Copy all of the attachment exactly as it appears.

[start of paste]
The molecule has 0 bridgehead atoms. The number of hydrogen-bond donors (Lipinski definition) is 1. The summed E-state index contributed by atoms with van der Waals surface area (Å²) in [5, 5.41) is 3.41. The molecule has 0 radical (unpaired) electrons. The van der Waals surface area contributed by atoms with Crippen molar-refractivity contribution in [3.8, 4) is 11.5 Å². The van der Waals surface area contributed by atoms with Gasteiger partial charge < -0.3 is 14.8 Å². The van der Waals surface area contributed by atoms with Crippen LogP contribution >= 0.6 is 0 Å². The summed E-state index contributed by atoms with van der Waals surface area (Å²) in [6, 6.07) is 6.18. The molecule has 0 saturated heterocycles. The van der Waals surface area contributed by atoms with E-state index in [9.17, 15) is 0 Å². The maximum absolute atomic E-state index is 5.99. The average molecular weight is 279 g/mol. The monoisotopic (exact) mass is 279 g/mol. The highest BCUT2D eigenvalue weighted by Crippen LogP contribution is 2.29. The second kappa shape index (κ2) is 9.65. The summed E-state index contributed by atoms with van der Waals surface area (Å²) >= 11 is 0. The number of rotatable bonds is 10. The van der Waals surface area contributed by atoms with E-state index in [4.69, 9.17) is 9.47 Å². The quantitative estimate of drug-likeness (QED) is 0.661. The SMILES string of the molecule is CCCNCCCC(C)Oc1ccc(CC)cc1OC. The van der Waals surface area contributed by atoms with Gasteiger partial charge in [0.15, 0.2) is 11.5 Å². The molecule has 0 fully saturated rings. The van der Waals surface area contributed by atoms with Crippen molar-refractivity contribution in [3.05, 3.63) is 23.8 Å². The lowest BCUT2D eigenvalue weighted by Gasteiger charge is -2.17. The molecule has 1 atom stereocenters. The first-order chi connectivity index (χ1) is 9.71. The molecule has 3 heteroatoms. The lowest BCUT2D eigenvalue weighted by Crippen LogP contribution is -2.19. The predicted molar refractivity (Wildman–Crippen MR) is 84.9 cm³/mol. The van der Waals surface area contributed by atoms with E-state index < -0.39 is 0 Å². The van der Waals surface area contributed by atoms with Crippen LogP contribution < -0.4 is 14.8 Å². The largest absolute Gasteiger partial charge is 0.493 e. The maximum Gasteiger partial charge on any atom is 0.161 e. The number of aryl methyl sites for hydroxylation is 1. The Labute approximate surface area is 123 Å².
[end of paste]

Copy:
The molecule has 0 bridgehead atoms. The number of hydrogen-bond donors (Lipinski definition) is 1. The summed E-state index contributed by atoms with van der Waals surface area (Å²) in [5, 5.41) is 3.41. The molecule has 0 radical (unpaired) electrons. The van der Waals surface area contributed by atoms with Crippen molar-refractivity contribution in [3.8, 4) is 11.5 Å². The van der Waals surface area contributed by atoms with Gasteiger partial charge < -0.3 is 14.8 Å². The van der Waals surface area contributed by atoms with Crippen LogP contribution >= 0.6 is 0 Å². The summed E-state index contributed by atoms with van der Waals surface area (Å²) in [6, 6.07) is 6.18. The molecule has 0 saturated heterocycles. The van der Waals surface area contributed by atoms with E-state index in [9.17, 15) is 0 Å². The maximum absolute atomic E-state index is 5.99. The average molecular weight is 279 g/mol. The monoisotopic (exact) mass is 279 g/mol. The highest BCUT2D eigenvalue weighted by Crippen LogP contribution is 2.29. The second kappa shape index (κ2) is 9.65. The summed E-state index contributed by atoms with van der Waals surface area (Å²) >= 11 is 0. The number of rotatable bonds is 10. The van der Waals surface area contributed by atoms with E-state index in [4.69, 9.17) is 9.47 Å². The quantitative estimate of drug-likeness (QED) is 0.661. The SMILES string of the molecule is CCCNCCCC(C)Oc1ccc(CC)cc1OC. The van der Waals surface area contributed by atoms with Gasteiger partial charge in [0.15, 0.2) is 11.5 Å². The molecule has 0 fully saturated rings. The van der Waals surface area contributed by atoms with Crippen molar-refractivity contribution in [3.05, 3.63) is 23.8 Å². The lowest BCUT2D eigenvalue weighted by Gasteiger charge is -2.17. The molecule has 1 atom stereocenters. The first-order chi connectivity index (χ1) is 9.71. The molecule has 3 heteroatoms. The lowest BCUT2D eigenvalue weighted by Crippen LogP contribution is -2.19. The predicted molar refractivity (Wildman–Crippen MR) is 84.9 cm³/mol. The van der Waals surface area contributed by atoms with E-state index < -0.39 is 0 Å². The van der Waals surface area contributed by atoms with Crippen LogP contribution < -0.4 is 14.8 Å². The largest absolute Gasteiger partial charge is 0.493 e. The maximum Gasteiger partial charge on any atom is 0.161 e. The number of aryl methyl sites for hydroxylation is 1. The Labute approximate surface area is 123 Å².